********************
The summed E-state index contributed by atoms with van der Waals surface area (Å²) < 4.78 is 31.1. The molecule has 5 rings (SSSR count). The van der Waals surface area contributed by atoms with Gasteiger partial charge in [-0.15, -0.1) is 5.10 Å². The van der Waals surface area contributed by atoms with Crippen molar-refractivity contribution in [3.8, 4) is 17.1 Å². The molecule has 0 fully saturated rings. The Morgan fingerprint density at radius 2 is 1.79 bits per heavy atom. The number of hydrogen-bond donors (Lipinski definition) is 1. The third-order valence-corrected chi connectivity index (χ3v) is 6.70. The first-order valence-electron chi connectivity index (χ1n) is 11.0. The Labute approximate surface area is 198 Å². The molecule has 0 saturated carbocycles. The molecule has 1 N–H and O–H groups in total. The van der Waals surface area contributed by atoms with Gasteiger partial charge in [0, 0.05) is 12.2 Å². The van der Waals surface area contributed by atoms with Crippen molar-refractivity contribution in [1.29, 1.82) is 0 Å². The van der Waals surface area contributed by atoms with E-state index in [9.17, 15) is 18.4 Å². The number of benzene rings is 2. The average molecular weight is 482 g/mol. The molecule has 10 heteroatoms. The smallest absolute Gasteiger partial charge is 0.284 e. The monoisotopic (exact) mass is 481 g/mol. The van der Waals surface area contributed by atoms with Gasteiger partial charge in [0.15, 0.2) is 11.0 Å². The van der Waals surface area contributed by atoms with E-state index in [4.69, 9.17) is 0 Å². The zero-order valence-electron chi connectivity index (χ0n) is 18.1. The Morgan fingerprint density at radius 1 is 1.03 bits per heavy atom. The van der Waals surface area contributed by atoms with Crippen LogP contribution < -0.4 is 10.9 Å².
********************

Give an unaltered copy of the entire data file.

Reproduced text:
The summed E-state index contributed by atoms with van der Waals surface area (Å²) < 4.78 is 31.1. The molecule has 5 rings (SSSR count). The van der Waals surface area contributed by atoms with Gasteiger partial charge in [-0.15, -0.1) is 5.10 Å². The van der Waals surface area contributed by atoms with Crippen molar-refractivity contribution in [3.8, 4) is 17.1 Å². The molecule has 0 fully saturated rings. The Morgan fingerprint density at radius 2 is 1.79 bits per heavy atom. The number of hydrogen-bond donors (Lipinski definition) is 1. The third-order valence-corrected chi connectivity index (χ3v) is 6.70. The first-order valence-electron chi connectivity index (χ1n) is 11.0. The Labute approximate surface area is 198 Å². The molecule has 0 saturated carbocycles. The molecule has 1 N–H and O–H groups in total. The van der Waals surface area contributed by atoms with Gasteiger partial charge in [0, 0.05) is 12.2 Å². The van der Waals surface area contributed by atoms with Crippen molar-refractivity contribution in [1.29, 1.82) is 0 Å². The van der Waals surface area contributed by atoms with E-state index in [9.17, 15) is 18.4 Å². The number of benzene rings is 2. The average molecular weight is 482 g/mol. The molecule has 10 heteroatoms. The smallest absolute Gasteiger partial charge is 0.284 e. The monoisotopic (exact) mass is 481 g/mol. The van der Waals surface area contributed by atoms with Gasteiger partial charge in [0.15, 0.2) is 11.0 Å². The van der Waals surface area contributed by atoms with E-state index in [4.69, 9.17) is 0 Å². The zero-order valence-electron chi connectivity index (χ0n) is 18.1. The Morgan fingerprint density at radius 1 is 1.03 bits per heavy atom. The van der Waals surface area contributed by atoms with Crippen LogP contribution < -0.4 is 10.9 Å².